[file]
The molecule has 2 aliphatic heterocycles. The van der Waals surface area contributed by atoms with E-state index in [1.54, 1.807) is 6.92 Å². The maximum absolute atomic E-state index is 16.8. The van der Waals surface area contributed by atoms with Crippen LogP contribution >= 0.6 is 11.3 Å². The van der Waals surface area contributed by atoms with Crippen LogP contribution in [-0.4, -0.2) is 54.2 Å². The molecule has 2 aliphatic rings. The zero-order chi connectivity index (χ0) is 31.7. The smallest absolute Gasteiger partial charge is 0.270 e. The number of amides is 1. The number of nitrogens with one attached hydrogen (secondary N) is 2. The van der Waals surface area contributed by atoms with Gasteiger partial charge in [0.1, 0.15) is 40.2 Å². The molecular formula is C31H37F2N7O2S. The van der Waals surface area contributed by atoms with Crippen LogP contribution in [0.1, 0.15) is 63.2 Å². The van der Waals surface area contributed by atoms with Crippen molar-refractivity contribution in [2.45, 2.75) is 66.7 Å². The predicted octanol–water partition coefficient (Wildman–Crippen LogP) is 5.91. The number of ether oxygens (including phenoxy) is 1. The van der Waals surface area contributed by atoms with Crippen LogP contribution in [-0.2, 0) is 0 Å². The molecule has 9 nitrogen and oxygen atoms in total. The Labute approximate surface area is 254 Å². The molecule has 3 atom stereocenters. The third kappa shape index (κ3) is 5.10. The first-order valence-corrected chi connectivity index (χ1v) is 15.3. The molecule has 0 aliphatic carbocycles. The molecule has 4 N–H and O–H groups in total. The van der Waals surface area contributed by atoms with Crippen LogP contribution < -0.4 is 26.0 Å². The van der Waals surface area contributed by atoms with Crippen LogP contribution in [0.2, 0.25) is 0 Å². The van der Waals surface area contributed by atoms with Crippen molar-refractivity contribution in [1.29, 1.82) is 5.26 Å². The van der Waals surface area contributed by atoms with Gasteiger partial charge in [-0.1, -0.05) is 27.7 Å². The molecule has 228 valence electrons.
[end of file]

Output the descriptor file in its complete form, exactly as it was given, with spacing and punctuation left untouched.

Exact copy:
The molecule has 2 aliphatic heterocycles. The van der Waals surface area contributed by atoms with E-state index in [1.54, 1.807) is 6.92 Å². The maximum absolute atomic E-state index is 16.8. The van der Waals surface area contributed by atoms with Crippen LogP contribution >= 0.6 is 11.3 Å². The van der Waals surface area contributed by atoms with Crippen LogP contribution in [-0.4, -0.2) is 54.2 Å². The molecule has 2 aliphatic rings. The zero-order chi connectivity index (χ0) is 31.7. The smallest absolute Gasteiger partial charge is 0.270 e. The number of amides is 1. The number of nitrogens with one attached hydrogen (secondary N) is 2. The van der Waals surface area contributed by atoms with Gasteiger partial charge in [0.1, 0.15) is 40.2 Å². The molecular formula is C31H37F2N7O2S. The van der Waals surface area contributed by atoms with Crippen LogP contribution in [0.1, 0.15) is 63.2 Å². The van der Waals surface area contributed by atoms with Crippen molar-refractivity contribution in [2.45, 2.75) is 66.7 Å². The predicted octanol–water partition coefficient (Wildman–Crippen LogP) is 5.91. The number of ether oxygens (including phenoxy) is 1. The van der Waals surface area contributed by atoms with Crippen LogP contribution in [-0.2, 0) is 0 Å². The molecule has 9 nitrogen and oxygen atoms in total. The Labute approximate surface area is 254 Å². The molecule has 3 atom stereocenters. The third kappa shape index (κ3) is 5.10. The first-order valence-corrected chi connectivity index (χ1v) is 15.3. The molecule has 0 aliphatic carbocycles. The molecule has 4 N–H and O–H groups in total. The van der Waals surface area contributed by atoms with Crippen LogP contribution < -0.4 is 26.0 Å². The van der Waals surface area contributed by atoms with Crippen LogP contribution in [0.2, 0.25) is 0 Å². The van der Waals surface area contributed by atoms with Crippen molar-refractivity contribution in [1.29, 1.82) is 5.26 Å². The van der Waals surface area contributed by atoms with Gasteiger partial charge in [-0.1, -0.05) is 27.7 Å². The molecule has 228 valence electrons.